If you ever saw the above error message, have no fear, you are in the right place. In this rather brief tutorial, we will explain everything you need to know about 503 service temporarily unavailable error and how to fix it.
Before we start, perhaps you are wondering what’s the origin of its name, aka why do we call it 503 error?
You are maybe familiar with the term HTTP (Hypertext Transfer Protocol). In simple words, this is the basis of how the interaction between some interfaces works.
While creating this protocol a list was made containing HTTP status codes that represent certain situations and events. Considering the first number of error’s code, there are five separate categories of errors. The status code that starts with number 5 falls into the server error category. (therefore making 503 a server error)
What Is The Service Temporarily Unavailable Error In WordPress?
Like we said, this HTTP error is a web server error. What this means is that it usually doesn’t have anything to do with something you did. It also doesn’t have much to do with the web browser application you are using. It just describes a situation where your server can’t (server is temporarily unable to) handle your request at a certain moment.
The difference between this and some other 5xx errors is that here we actually have a server that is running properly. This is what separates it from the likes of 500 Internal Server Error or 502 Bad Gateway Error. There are no real unspecified issues stopping the server from doing its job, it is just a temporary delay.
It is important to note that this error message also comes in different shapes so you don’t get confused. These are some of the HTTP status code examples:
- Error 503 Service Unavailable
- HTTP/1.1 Service Unavailable
- 503 Service Unavailable
- Service Unavailable – DNS (Domain Name Server) Failure
- HTTP 503
Common causes of Service Temporarily Unavailable error in WordPress include things like server maintenance and high website traffic. (too high for your hosting provider package for example)
Like any other modern system, servers require regular check-ups. This involves software updates, hardware tests, upgrades and so on. It normally doesn’t take more than a couple of hours, but still, it often returns the error code 503.
High website traffic, or an overload, tells a similar story. If you are using a cheaper and shared hosting, this can happen much more frequently. These servers are usually set up in a way that makes them cut on some traffic when they overload. This traffic can be the exact traffic you are trying to create, therefore 503 occurs.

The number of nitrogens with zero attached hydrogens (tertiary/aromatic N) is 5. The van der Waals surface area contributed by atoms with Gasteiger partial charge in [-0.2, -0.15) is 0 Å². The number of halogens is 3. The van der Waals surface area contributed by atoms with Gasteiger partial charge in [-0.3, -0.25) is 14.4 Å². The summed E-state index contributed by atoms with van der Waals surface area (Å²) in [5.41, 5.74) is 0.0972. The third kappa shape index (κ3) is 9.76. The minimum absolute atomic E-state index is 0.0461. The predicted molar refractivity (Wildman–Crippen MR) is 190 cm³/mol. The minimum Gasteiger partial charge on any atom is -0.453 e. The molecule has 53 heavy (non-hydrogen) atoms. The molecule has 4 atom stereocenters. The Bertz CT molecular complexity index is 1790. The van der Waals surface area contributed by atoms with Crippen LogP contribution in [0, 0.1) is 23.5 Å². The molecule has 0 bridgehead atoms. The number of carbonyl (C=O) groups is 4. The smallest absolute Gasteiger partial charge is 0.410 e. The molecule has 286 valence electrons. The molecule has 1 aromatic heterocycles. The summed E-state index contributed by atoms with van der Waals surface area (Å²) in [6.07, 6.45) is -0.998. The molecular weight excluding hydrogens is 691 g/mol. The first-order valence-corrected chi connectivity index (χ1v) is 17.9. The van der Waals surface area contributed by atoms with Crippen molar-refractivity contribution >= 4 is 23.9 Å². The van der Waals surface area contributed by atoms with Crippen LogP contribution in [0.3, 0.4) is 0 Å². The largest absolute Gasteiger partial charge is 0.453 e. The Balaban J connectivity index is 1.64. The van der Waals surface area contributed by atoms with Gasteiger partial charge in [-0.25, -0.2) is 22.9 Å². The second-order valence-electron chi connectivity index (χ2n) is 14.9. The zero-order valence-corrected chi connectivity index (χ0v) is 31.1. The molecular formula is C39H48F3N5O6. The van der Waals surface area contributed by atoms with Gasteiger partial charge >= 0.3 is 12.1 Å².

There can also be an unreachable external server causing this problem or improper DNS server configuration.
A Couple Of Fixes You Can Try
If you don’t have access to the server interface, there is not much you can do to directly fix it. (except wait for it to fix itself) But, fear not, you can still try the following things out, to be sure you are doing everything you can.
1. Let’s Start From The Basics – Refresh The Page
Ok, this may sound like something that can not possibly work, but often it actually does. Just like with most of the WordPress sites problems, the simplest solution is usually the best one. Single ‘F5’ (or Ctrl+R) on a keyboard or a right-click and “Reload” option will refresh your page. You can also copy the link from your address bar, open a new tab, paste it and press enter.
2. Restart Your Router And Modem
If step one didn’t fix the issue, try restarting the router and modem. Doing this will create fresh connections that use different ports than before and hopefully fix the error. To achieve this:
- Pick up your router.
- Find where its cable begins and unplug it.
- Do the same for your modem.
- Wait for 30 seconds.
- Plug the cable back in both devices.
- Again, wait for about 50 seconds.
- Try to see if the problem is gone.
You can also try restarting your computer in the process, it surely won’t hurt.
3. Wait For A Bit
Like we explained, and the error itself states, this problem is temporary. It will most likely set itself straight in a couple of hours at most. If you are not in a hurry, give the server some time to finish maintenance or free its traffic. In addition, some applications often give the approximate or definite time stamps, so you can know when you can get back to your normal workflow. They are using a so-called Response-After HTTP header.